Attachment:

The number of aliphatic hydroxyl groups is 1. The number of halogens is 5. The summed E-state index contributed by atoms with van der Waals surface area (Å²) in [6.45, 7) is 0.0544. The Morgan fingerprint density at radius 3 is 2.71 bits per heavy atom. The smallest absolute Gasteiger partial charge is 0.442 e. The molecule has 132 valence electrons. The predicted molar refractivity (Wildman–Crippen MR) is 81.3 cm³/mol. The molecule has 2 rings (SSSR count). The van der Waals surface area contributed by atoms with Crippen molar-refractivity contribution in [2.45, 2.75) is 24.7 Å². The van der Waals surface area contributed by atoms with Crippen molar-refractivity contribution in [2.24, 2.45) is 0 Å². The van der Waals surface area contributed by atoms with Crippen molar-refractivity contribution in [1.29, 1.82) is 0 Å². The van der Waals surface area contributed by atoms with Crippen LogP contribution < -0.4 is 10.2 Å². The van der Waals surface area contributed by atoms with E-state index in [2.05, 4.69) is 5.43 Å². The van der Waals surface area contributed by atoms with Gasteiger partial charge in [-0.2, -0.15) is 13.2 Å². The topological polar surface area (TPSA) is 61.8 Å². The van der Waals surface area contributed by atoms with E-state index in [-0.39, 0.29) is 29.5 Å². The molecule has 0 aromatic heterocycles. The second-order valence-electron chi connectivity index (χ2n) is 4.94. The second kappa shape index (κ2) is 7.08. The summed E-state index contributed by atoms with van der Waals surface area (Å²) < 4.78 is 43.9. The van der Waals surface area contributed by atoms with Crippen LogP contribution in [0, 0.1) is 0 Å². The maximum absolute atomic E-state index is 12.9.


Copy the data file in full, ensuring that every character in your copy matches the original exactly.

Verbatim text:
The number of aliphatic hydroxyl groups is 1. The number of halogens is 5. The summed E-state index contributed by atoms with van der Waals surface area (Å²) in [6.45, 7) is 0.0544. The Morgan fingerprint density at radius 3 is 2.71 bits per heavy atom. The smallest absolute Gasteiger partial charge is 0.442 e. The molecule has 132 valence electrons. The predicted molar refractivity (Wildman–Crippen MR) is 81.3 cm³/mol. The molecule has 2 rings (SSSR count). The van der Waals surface area contributed by atoms with Crippen molar-refractivity contribution in [2.45, 2.75) is 24.7 Å². The van der Waals surface area contributed by atoms with Crippen molar-refractivity contribution in [2.24, 2.45) is 0 Å². The van der Waals surface area contributed by atoms with Crippen molar-refractivity contribution in [1.29, 1.82) is 0 Å². The van der Waals surface area contributed by atoms with Crippen LogP contribution < -0.4 is 10.2 Å². The van der Waals surface area contributed by atoms with E-state index in [2.05, 4.69) is 5.43 Å². The van der Waals surface area contributed by atoms with Gasteiger partial charge in [-0.2, -0.15) is 13.2 Å². The topological polar surface area (TPSA) is 61.8 Å². The van der Waals surface area contributed by atoms with E-state index in [-0.39, 0.29) is 29.5 Å². The molecule has 0 aromatic heterocycles. The second-order valence-electron chi connectivity index (χ2n) is 4.94. The second kappa shape index (κ2) is 7.08. The summed E-state index contributed by atoms with van der Waals surface area (Å²) < 4.78 is 43.9. The van der Waals surface area contributed by atoms with Crippen LogP contribution in [0, 0.1) is 0 Å². The maximum absolute atomic E-state index is 12.9.